Winter Campfire Safety Millsboro DE

If your camp stove fails or you run out of fuel in the summer, going without your morning coffee will be your biggest hardship. But with hypothermia as a constant threat to winter campers, knowing how to light a winter campfire is a must. Even though our green pages suggest leaving fallen wood where it lies, in an emergency, you can break some environmental rules without guilt.

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Winter Campfire Safety

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Winter Campfire Safety

Fire and ice

If your camp stove fails or you run out of fuel in the summer, going without your morning coffee will be your biggest hardship. But with hypothermia as a constant threat to winter campers, knowing how to light a winter campfire is a must. Even though our green pages suggest leaving fallen wood where it lies, in an emergency, you can break some environmental rules without guilt.

To keep your body fueled while you prepare the fire, make sure you bring some food that doesn't need to be heated or cooked. Granola bars or nuts are portable and will provide the energy you need, but any carbohydrate will work.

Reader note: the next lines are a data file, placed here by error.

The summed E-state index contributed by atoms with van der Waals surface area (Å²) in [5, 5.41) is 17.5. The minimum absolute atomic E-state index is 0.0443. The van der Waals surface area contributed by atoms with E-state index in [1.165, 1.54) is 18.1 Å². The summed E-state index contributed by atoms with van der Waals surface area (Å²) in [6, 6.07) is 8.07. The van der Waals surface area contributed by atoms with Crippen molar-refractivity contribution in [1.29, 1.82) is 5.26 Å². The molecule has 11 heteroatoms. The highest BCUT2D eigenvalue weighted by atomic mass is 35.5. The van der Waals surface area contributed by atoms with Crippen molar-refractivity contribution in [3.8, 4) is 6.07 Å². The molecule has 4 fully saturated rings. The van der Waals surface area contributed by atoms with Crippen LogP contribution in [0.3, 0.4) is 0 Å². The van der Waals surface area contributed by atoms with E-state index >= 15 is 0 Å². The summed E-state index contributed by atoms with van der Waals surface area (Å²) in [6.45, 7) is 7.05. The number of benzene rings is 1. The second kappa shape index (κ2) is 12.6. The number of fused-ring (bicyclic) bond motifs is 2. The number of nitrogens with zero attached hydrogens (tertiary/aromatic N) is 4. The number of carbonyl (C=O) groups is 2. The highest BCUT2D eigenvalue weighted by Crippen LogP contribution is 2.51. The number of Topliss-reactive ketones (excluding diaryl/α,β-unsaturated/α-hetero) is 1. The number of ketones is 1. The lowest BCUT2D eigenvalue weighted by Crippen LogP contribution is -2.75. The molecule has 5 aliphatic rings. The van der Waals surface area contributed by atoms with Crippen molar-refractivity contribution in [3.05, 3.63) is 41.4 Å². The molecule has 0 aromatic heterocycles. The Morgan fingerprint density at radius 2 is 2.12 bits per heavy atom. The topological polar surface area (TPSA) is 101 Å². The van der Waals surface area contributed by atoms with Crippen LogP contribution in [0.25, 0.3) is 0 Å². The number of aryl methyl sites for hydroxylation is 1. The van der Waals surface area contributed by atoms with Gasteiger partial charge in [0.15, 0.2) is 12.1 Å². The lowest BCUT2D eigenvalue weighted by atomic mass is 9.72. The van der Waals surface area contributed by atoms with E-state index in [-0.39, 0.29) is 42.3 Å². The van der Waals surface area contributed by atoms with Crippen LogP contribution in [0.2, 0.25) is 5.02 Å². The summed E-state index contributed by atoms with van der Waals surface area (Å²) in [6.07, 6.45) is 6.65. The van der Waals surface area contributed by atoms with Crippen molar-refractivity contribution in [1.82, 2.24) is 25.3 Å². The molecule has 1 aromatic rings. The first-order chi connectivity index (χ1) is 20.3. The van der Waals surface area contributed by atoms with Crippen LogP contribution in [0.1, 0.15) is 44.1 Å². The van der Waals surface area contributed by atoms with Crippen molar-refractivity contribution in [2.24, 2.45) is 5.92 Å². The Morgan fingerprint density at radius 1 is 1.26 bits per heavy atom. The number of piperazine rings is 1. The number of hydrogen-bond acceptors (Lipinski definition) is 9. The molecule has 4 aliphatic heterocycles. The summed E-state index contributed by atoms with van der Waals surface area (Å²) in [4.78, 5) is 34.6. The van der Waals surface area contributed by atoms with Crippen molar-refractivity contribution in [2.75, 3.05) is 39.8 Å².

Standard campfire safety rules still apply, but you will need to pull a few tricks out of your backpack to get a fire going in the snow.

Building a Winter Campfire

Since firewood will be your biggest challenge, start by gathering fallen timber. While it's tempting to cut down branches or trees, green wood won't burn easily and your efforts will result in more environmental damage than fire. To gather as much wood as possible,

  • Look under the snow - if wood is covered in light, fluffy snow, it should be dry enough to burn.
  • Search various areas around your camp. Keep track of where you got the wood. If some pieces burn well, you can get more from that area and avoid locations that yielded unburnable wood.
  • Sort the wood from smallest to largest. This takes time initially but will help keep the fire going in the long run.
  • Gather pine needles, pine cones and fallen bark to act as kindling.

If you can use an existing fire ring, the work will be easier. If there's no ring, create your own pit:

  • Dig down to solid ground. If the snow is too deep, stomp the snow down to form a solid base. Layer the base with wood. You don't want the fire melting the snow and extinguishing itself.
  • Stove fuel can help. Just be sure to put it on the wood before you light the fire, not afterward.
  • Flint, paper, lint from pock...

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